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Posted 20 May 2017 - 12:24 AM

It's summer soon. My formula for this season is a grilled meat, a grain in the rice cooker, and salad or grilled veggies. Easy. Once a week make a scrumptious casserole just for yourself and coast on it for days.
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#9 SparklyUnicorn


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Posted 20 May 2017 - 07:28 AM

If they did the cooking, they'd understand the allure of one pot meals. 





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#10 Carol in Cal.

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Posted 20 May 2017 - 09:31 AM

Yes, casseroles have really gone out of style, haven't they?  I loved them as a kid, but kids now won't even touch them.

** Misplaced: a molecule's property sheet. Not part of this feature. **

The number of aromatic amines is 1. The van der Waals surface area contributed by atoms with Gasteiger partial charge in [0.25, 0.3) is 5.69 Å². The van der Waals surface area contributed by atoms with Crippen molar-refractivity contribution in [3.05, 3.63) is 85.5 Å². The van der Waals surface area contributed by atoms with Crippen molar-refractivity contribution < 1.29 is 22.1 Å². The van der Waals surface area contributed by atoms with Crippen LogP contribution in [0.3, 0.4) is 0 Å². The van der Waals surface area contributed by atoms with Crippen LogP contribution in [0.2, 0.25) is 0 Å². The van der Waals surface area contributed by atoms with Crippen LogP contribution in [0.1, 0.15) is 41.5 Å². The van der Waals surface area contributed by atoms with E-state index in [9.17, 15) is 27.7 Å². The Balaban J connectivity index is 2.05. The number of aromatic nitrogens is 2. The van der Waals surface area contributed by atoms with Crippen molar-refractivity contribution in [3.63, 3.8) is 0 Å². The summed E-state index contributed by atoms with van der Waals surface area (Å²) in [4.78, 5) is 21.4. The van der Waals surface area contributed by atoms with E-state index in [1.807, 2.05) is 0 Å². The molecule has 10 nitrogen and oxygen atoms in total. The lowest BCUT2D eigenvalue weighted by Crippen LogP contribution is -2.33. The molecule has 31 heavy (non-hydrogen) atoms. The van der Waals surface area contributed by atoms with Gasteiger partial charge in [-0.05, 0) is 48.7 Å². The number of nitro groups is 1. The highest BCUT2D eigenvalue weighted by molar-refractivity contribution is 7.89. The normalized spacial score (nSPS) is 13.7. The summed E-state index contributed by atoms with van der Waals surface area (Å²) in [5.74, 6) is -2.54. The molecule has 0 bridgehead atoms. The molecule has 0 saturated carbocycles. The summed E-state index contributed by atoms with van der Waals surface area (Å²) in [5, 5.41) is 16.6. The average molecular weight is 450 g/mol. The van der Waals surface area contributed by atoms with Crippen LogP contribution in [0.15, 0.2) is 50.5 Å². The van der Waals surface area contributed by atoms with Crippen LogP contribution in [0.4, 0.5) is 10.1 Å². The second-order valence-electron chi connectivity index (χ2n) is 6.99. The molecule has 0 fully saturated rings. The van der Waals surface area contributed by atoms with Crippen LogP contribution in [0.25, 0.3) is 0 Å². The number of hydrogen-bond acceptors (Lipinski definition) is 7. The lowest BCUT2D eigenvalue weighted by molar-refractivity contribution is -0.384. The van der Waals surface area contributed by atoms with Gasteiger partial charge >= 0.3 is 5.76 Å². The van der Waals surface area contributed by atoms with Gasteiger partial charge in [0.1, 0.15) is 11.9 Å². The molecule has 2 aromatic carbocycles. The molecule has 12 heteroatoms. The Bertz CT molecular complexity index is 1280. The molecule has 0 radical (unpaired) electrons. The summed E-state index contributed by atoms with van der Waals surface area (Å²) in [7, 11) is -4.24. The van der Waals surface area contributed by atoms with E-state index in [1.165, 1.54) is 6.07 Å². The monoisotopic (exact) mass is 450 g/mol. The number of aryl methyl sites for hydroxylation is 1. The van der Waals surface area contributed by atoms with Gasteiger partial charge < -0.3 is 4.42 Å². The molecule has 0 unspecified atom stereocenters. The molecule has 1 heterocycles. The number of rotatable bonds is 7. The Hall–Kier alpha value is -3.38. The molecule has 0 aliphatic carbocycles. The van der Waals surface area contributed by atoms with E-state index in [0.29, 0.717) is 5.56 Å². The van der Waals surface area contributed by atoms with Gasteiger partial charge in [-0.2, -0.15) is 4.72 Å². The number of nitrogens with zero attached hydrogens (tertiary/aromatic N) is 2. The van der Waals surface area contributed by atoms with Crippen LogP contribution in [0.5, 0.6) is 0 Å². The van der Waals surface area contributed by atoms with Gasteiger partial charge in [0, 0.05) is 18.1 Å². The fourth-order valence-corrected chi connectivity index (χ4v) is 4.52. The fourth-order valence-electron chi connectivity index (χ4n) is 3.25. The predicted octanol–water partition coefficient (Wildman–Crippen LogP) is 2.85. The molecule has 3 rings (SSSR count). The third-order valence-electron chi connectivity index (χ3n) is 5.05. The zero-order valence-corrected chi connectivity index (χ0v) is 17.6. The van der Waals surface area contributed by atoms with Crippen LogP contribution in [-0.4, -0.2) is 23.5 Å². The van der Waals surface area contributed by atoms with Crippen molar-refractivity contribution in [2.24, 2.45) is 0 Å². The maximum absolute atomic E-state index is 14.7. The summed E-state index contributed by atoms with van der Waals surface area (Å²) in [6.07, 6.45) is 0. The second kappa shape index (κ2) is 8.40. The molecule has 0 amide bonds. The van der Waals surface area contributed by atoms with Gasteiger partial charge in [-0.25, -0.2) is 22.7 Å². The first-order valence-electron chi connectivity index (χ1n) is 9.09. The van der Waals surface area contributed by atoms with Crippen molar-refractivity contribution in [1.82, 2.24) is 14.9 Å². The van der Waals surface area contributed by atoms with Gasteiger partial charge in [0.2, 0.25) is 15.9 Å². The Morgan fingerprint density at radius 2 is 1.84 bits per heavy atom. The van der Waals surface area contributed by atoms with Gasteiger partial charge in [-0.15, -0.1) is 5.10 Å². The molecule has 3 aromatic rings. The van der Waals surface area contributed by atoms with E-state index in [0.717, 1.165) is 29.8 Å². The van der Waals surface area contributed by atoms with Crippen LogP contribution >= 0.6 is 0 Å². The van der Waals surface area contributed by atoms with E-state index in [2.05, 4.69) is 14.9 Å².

The local summer camp had to change its whole menu around because kids just plain wouldn't eat that kind of thing.

When DD went there, she would ask for deconstructed stuff, driving the cook crazy.

#11 HTRMom


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Posted 20 May 2017 - 10:29 AM

My husband also loves the meat/starch menu, and my kids are allergic to dairy so casserole is difficult, but I grew up on casserole!

For meat, you can use different coatings like bread crumbs, cracker and corn flakes. You can try different rubs and marinades and sauces and gravies.

If you make roasted chicken, you can use your portion to make a little skillet or whatever you like, especially the next day. Same with steak.

Compromise foods: spaghetti and meatballs. You mix yours, they eat it on the side. Chicken parmesian, same. Fajitas - you eat a fajita or fajita bowl and they eat steak strips with peppers on the side. You could make barbecue and not put sauce on their portion. You can mix your mashed potatoes with your chicken and cheese and they can eat theirs separated.